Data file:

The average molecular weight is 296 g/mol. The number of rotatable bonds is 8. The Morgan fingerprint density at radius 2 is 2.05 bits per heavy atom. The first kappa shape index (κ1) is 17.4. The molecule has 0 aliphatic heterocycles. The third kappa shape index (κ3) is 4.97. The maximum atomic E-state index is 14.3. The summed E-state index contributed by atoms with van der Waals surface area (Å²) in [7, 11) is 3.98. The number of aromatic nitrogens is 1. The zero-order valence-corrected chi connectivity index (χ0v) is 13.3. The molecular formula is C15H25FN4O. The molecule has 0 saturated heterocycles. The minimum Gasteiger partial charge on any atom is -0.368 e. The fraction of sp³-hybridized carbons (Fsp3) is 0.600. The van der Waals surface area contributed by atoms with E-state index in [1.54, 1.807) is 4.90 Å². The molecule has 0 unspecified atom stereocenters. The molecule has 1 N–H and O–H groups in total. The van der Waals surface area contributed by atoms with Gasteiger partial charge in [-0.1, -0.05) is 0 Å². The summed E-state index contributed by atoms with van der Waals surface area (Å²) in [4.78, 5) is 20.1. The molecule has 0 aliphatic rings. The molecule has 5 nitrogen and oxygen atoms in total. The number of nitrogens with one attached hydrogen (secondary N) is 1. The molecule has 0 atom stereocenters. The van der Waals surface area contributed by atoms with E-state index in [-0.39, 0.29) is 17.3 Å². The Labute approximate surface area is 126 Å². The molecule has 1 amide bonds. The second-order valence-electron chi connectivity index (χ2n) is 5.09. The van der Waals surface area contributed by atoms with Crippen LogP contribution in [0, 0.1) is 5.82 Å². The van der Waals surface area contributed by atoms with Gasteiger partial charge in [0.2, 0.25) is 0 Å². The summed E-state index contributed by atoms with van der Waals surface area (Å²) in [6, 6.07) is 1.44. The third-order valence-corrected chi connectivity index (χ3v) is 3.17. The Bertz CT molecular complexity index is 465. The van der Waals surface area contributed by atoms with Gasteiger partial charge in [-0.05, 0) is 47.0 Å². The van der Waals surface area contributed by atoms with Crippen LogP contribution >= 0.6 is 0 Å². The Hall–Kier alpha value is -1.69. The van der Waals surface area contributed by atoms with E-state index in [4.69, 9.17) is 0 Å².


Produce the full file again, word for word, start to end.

The average molecular weight is 296 g/mol. The number of rotatable bonds is 8. The Morgan fingerprint density at radius 2 is 2.05 bits per heavy atom. The first kappa shape index (κ1) is 17.4. The molecule has 0 aliphatic heterocycles. The third kappa shape index (κ3) is 4.97. The maximum atomic E-state index is 14.3. The summed E-state index contributed by atoms with van der Waals surface area (Å²) in [7, 11) is 3.98. The number of aromatic nitrogens is 1. The zero-order valence-corrected chi connectivity index (χ0v) is 13.3. The molecular formula is C15H25FN4O. The molecule has 0 saturated heterocycles. The minimum Gasteiger partial charge on any atom is -0.368 e. The fraction of sp³-hybridized carbons (Fsp3) is 0.600. The van der Waals surface area contributed by atoms with E-state index in [1.54, 1.807) is 4.90 Å². The molecule has 0 unspecified atom stereocenters. The molecule has 1 N–H and O–H groups in total. The van der Waals surface area contributed by atoms with Gasteiger partial charge in [-0.1, -0.05) is 0 Å². The summed E-state index contributed by atoms with van der Waals surface area (Å²) in [4.78, 5) is 20.1. The molecule has 0 aliphatic rings. The molecule has 5 nitrogen and oxygen atoms in total. The number of nitrogens with one attached hydrogen (secondary N) is 1. The molecule has 0 atom stereocenters. The van der Waals surface area contributed by atoms with E-state index in [-0.39, 0.29) is 17.3 Å². The Labute approximate surface area is 126 Å². The molecule has 1 amide bonds. The second-order valence-electron chi connectivity index (χ2n) is 5.09. The van der Waals surface area contributed by atoms with Crippen LogP contribution in [0, 0.1) is 5.82 Å². The van der Waals surface area contributed by atoms with Gasteiger partial charge in [0.2, 0.25) is 0 Å². The summed E-state index contributed by atoms with van der Waals surface area (Å²) in [6, 6.07) is 1.44. The third-order valence-corrected chi connectivity index (χ3v) is 3.17. The Bertz CT molecular complexity index is 465. The van der Waals surface area contributed by atoms with Gasteiger partial charge in [-0.05, 0) is 47.0 Å². The van der Waals surface area contributed by atoms with Crippen LogP contribution >= 0.6 is 0 Å². The Hall–Kier alpha value is -1.69. The van der Waals surface area contributed by atoms with E-state index in [4.69, 9.17) is 0 Å².